This action originated when Temple filed a complaint, as the alleged successor in title of Soldiers by mesne conveyances, in the District Court in and for the County of Jefferson, State of Colorado, in May, 1978. The complaint alleged, Inter -Alia, that Temple was the legal and record owner of the real property situate in the County of Jefferson, Colorado, which was the subject of the Sheriff's Sale made in support of execution on the judgment granted FDIC against Soldiers. The suit challenged the validity of the sale by Sheriff Bray to FDIC in satisfaction of a judgment debt of $19,742.52 on the grounds that the property was of the alleged value of $250,000.00 and, further, that the sale was defective inasmuch as the publication of the Notices of Sheriff's Sale were not made in accordance with Colorado statutes and were, accordingly, violative of the Due Process Clause of
the Fifth and Fourteenth Amendments of the United States Constitution and Article II, Section 25 of the Constitution of the State of Colorado. Temple prayed for this relief: That the purported Sheriff's Sale be set aside and that all ownership rights of Temple be restored or, in the alternative, that Temple be awarded damages of $250,000.00 (presumably representing the value of subject property) and additional damages of $100,000.00, together with attorney's fees.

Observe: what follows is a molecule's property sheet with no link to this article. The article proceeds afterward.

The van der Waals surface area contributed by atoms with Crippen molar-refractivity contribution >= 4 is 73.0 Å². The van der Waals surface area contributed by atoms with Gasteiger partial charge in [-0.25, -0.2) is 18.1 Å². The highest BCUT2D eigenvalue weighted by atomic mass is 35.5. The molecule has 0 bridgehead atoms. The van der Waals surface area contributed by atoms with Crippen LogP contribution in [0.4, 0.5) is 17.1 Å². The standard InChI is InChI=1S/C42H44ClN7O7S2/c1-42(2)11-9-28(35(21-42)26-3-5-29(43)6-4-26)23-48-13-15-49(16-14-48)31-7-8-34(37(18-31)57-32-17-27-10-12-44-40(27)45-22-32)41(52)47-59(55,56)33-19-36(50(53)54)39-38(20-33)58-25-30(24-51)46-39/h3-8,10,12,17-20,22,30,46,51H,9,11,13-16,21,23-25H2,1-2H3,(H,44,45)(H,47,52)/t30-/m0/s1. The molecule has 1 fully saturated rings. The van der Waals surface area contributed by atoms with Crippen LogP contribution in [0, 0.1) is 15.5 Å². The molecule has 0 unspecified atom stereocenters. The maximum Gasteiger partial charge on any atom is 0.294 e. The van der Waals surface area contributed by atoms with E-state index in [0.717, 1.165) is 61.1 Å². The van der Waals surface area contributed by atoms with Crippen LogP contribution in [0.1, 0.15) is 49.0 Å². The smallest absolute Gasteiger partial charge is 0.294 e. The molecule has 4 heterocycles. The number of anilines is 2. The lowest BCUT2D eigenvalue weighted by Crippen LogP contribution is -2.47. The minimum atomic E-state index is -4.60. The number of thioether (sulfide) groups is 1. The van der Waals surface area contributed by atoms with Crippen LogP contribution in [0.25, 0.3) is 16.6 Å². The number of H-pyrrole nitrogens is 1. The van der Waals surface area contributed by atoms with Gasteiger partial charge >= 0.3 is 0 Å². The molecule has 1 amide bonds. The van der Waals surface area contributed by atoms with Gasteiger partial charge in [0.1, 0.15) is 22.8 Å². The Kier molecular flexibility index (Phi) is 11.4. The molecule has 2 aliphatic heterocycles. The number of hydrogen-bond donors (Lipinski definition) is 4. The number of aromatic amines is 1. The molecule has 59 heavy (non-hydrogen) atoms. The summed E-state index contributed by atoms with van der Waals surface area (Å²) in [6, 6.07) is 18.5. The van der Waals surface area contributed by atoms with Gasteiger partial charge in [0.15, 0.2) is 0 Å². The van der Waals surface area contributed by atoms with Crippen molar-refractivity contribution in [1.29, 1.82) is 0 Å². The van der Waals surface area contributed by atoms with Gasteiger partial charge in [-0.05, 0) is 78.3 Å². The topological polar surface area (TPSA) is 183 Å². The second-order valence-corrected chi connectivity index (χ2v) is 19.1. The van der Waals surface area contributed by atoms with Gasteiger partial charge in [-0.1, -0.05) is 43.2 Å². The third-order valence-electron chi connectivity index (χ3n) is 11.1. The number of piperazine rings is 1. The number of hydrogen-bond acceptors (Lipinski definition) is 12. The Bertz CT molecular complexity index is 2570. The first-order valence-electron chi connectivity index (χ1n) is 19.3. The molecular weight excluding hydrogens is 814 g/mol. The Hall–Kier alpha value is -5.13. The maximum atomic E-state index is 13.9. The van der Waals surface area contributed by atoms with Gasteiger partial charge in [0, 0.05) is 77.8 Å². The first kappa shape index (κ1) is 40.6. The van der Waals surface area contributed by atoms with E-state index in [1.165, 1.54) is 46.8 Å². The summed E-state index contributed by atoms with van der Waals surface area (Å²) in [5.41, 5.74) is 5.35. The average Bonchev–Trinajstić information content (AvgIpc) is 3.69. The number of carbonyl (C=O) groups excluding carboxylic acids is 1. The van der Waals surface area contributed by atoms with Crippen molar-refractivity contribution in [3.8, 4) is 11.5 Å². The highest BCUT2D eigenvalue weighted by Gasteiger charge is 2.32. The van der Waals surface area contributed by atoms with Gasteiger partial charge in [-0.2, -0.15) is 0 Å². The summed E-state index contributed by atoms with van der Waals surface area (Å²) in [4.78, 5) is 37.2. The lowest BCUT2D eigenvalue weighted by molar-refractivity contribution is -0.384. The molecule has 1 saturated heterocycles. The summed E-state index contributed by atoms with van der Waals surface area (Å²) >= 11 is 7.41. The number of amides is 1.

FDIC and Bray, hereinafter referred to jointly as appellees, removed the action to the United States District Court for the District of Colorado. Appellees filed Answers followed by Motions and Briefs for Summary Judgment, with attached exhibits. Temple, in turn, filed a Reply Brief in opposition to the Motions for Summary Judgment with attached exhibits. In addition to the exhibits attached to the respective briefs of the parties, certain pertinent exhibits were filed concurrent with the filing of appellees' Reply Brief on October 2, 1978. The relevant exhibits contained in the file, considered by the District Court in granting the Motions for Summary Judgment, together with all of the pleadings and briefs of the parties, are: (a) an annual registration report executed by Bill Beeny, President of St. Louis Baptist Temple, Inc., on January 24, 1974, with the Secretary of State, State of Missouri; (b) Proof of Publication and copy of Publication of Sheriff's Sale of the subject real property by Sheriff Bray upon Writ of Execution aforesaid; (c) Sheriff Bray's Certificate of Purchase dated April 3, 1973, evidencing execution sale held on January 18, 1972, of the subject property to FDIC, as plaintiff, and against Soldiers, defendant, duly recorded; (d) Sheriff Bray's Deed dated April 20, 1973, to FDIC conveying the subject property, duly recorded; (e) The District Court's Memorandum Opinion in Civil No. C-4227, filed June 17, 1976, wherein FDIC was plaintiff and Soldiers of the Cross and Dorothy Goff Memorial Library, Inc., (Goff) non-profit organizations, were defendants; (f) Judgment of the District Court in Civil No. C-4227 in favor of FDIC and against Soldiers and Goff, dated June 18, 1976; (g) Opinion No. 76-1921, filed March 3, 1978, by the United States Circuit Court of Appeals, Tenth Circuit, affirming the District Court's judgment in Civil No. C-4227.